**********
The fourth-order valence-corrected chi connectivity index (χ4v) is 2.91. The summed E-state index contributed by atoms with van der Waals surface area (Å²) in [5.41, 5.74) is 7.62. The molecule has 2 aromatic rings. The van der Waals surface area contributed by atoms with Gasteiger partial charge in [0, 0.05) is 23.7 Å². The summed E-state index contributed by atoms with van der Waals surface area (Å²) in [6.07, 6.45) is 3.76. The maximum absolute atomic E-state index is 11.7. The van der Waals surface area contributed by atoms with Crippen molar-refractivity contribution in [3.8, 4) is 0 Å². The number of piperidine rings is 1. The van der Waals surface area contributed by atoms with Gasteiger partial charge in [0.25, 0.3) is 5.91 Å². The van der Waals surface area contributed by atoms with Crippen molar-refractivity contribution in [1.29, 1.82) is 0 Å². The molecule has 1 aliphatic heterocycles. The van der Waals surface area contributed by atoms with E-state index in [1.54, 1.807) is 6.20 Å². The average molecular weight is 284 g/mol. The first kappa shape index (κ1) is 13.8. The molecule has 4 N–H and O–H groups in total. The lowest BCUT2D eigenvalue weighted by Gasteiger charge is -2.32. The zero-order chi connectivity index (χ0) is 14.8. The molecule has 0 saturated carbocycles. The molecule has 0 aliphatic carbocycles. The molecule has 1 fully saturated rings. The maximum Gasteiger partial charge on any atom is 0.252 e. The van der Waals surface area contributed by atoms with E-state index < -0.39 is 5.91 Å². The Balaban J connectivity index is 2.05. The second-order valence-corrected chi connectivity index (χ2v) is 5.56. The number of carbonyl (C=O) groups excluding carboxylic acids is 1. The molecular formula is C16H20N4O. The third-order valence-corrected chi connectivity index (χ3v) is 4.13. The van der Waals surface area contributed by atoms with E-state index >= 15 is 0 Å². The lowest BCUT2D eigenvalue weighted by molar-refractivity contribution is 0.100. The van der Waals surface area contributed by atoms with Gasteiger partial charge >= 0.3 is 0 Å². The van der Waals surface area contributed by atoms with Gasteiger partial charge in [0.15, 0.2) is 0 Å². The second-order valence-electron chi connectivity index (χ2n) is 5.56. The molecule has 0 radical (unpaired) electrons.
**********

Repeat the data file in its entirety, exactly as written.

The fourth-order valence-corrected chi connectivity index (χ4v) is 2.91. The summed E-state index contributed by atoms with van der Waals surface area (Å²) in [5.41, 5.74) is 7.62. The molecule has 2 aromatic rings. The van der Waals surface area contributed by atoms with Gasteiger partial charge in [0, 0.05) is 23.7 Å². The summed E-state index contributed by atoms with van der Waals surface area (Å²) in [6.07, 6.45) is 3.76. The maximum absolute atomic E-state index is 11.7. The van der Waals surface area contributed by atoms with Crippen molar-refractivity contribution in [3.8, 4) is 0 Å². The number of piperidine rings is 1. The van der Waals surface area contributed by atoms with Gasteiger partial charge in [0.25, 0.3) is 5.91 Å². The van der Waals surface area contributed by atoms with Crippen molar-refractivity contribution in [1.29, 1.82) is 0 Å². The molecule has 1 aliphatic heterocycles. The van der Waals surface area contributed by atoms with E-state index in [1.54, 1.807) is 6.20 Å². The average molecular weight is 284 g/mol. The first kappa shape index (κ1) is 13.8. The molecule has 4 N–H and O–H groups in total. The lowest BCUT2D eigenvalue weighted by Gasteiger charge is -2.32. The zero-order chi connectivity index (χ0) is 14.8. The molecule has 0 saturated carbocycles. The molecule has 0 aliphatic carbocycles. The molecule has 1 fully saturated rings. The maximum Gasteiger partial charge on any atom is 0.252 e. The van der Waals surface area contributed by atoms with E-state index < -0.39 is 5.91 Å². The Balaban J connectivity index is 2.05. The second-order valence-corrected chi connectivity index (χ2v) is 5.56. The number of carbonyl (C=O) groups excluding carboxylic acids is 1. The molecular formula is C16H20N4O. The third-order valence-corrected chi connectivity index (χ3v) is 4.13. The van der Waals surface area contributed by atoms with E-state index >= 15 is 0 Å². The lowest BCUT2D eigenvalue weighted by molar-refractivity contribution is 0.100. The van der Waals surface area contributed by atoms with Gasteiger partial charge >= 0.3 is 0 Å². The van der Waals surface area contributed by atoms with Gasteiger partial charge in [0.15, 0.2) is 0 Å². The second-order valence-electron chi connectivity index (χ2n) is 5.56. The molecule has 0 radical (unpaired) electrons.